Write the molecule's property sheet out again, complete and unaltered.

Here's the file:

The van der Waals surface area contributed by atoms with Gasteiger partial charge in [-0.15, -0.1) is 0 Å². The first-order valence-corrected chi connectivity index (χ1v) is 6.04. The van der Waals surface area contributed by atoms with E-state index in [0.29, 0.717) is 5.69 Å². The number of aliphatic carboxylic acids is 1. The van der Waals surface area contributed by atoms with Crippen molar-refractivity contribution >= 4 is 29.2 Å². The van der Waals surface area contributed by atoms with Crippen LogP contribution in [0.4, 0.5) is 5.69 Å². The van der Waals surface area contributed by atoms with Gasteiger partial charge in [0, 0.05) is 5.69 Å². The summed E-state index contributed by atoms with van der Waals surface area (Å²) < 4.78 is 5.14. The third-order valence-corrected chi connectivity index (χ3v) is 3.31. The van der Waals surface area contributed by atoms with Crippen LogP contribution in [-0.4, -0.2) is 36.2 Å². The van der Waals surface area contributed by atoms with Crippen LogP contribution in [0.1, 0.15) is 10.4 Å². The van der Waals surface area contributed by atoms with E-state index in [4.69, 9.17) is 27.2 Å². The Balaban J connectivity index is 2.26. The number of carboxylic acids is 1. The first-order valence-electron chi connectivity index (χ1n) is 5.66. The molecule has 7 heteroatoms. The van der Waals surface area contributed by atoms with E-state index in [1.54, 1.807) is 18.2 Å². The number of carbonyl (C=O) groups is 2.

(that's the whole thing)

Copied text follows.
The van der Waals surface area contributed by atoms with Gasteiger partial charge in [-0.15, -0.1) is 0 Å². The first-order valence-corrected chi connectivity index (χ1v) is 6.04. The van der Waals surface area contributed by atoms with E-state index in [0.29, 0.717) is 5.69 Å². The number of aliphatic carboxylic acids is 1. The van der Waals surface area contributed by atoms with Crippen molar-refractivity contribution >= 4 is 29.2 Å². The van der Waals surface area contributed by atoms with Crippen LogP contribution in [0.4, 0.5) is 5.69 Å². The van der Waals surface area contributed by atoms with Gasteiger partial charge in [0, 0.05) is 5.69 Å². The summed E-state index contributed by atoms with van der Waals surface area (Å²) < 4.78 is 5.14. The third-order valence-corrected chi connectivity index (χ3v) is 3.31. The van der Waals surface area contributed by atoms with Crippen LogP contribution in [-0.4, -0.2) is 36.2 Å². The van der Waals surface area contributed by atoms with Crippen LogP contribution in [0.1, 0.15) is 10.4 Å². The van der Waals surface area contributed by atoms with E-state index in [4.69, 9.17) is 27.2 Å². The Balaban J connectivity index is 2.26. The number of carboxylic acids is 1. The first-order valence-electron chi connectivity index (χ1n) is 5.66. The molecule has 7 heteroatoms. The van der Waals surface area contributed by atoms with E-state index in [1.54, 1.807) is 18.2 Å². The number of carbonyl (C=O) groups is 2.